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RIGHTS > New charter to bring strict rules on lengthy-detention

ANKARA - Hürriyet Daily News

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A maximum six-month detention period for the pre-trial phase and a two-year detention period for prosecution phase are envisaged under the proposed article to be included in the country’s new constitution. DAILY NEWS photo, Selahattin SÖNMEZ

A maximum six-month detention period for the pre-trial phase and a two-year detention period for prosecution phase are envisaged under the proposed article to be included in the country’s new constitution. DAILY NEWS photo, Selahattin SÖNMEZ

Göksel Bozkurt Göksel Bozkurt goksel.bozkurt@hurriyet.com.tr

Parliament’s Constitution Conciliation Commission has completed an article bringing a number of strict conditions for detentions, in an effort to resolve Turkey’s contentious lengthy imprisonment periods.

The maximum period for detentions will be limited to two years and a strong suspicion of crime will not be sufficient for issuing arrest orders. Judges could issue arrest orders only if there is a likelihood that the suspect will flee or remove evidence, according to the provision the charter panel has agreed on.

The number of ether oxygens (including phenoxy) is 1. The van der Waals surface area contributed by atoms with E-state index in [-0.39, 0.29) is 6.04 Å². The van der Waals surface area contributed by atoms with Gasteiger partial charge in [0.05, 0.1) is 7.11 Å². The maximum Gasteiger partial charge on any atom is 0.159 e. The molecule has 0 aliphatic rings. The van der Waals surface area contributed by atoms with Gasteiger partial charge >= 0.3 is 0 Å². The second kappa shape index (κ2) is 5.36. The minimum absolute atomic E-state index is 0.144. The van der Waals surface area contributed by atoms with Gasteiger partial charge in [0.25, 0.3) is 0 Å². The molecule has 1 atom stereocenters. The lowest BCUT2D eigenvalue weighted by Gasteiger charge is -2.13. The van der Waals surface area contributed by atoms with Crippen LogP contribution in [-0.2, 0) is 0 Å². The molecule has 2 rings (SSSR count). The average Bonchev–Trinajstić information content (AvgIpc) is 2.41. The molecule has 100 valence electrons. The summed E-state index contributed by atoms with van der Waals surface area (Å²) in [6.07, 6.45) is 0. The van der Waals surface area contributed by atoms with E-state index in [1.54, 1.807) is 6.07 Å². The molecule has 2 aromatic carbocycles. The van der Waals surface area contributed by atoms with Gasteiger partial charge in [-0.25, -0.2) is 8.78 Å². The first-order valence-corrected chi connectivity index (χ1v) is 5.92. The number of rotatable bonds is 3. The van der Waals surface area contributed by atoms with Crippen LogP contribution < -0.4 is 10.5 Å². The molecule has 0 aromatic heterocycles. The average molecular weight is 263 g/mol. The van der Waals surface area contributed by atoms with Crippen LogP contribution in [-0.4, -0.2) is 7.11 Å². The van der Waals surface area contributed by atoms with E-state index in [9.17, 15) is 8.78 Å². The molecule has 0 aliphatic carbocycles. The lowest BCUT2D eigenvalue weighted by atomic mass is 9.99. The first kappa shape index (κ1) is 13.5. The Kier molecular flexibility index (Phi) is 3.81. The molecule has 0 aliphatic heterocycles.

The sub-commission that was formed for penning-down the new charter has completed the 9th article, titled “Liberty and the Security of Individuals,” following the section on fundamental rights and freedoms.

The article includes a detailed amendment for detention orders, which aims at adoption of the jurisprudence of the European Court of Human Rights (ECHR).

A maximum six-month detention period for the pre-trial phase and a two-year detention period for prosecution phase are envisaged under the constitutional article. However, the main commission will have the final word on the issue. If approved, the amendment will bring a constitutional assurance for blocking the lengthy detentions. This provision may affect the lengthy detentions in the Ergenekon and Balyoz (Sledgehammer) coup plot cases.

The suspects will be informed about the custody and detention orders and their rights in a preferred language, either in writing or verbally, according to a provision that has been objected by commission members from the Nationalist Movement Party (MHP). They argue that translation into every language may not be possible in every condition. “If they want translation in Sanskrit, how will judges be able to find a translator?” they reportedly said.

Panel to meet with President

Meanwhile, Constitution Conciliation Commission members will pay a visit to President Abdullah Gül on June 11. The commission will inform Gül on the new constitution process and request his support for their work.

June/09/2012

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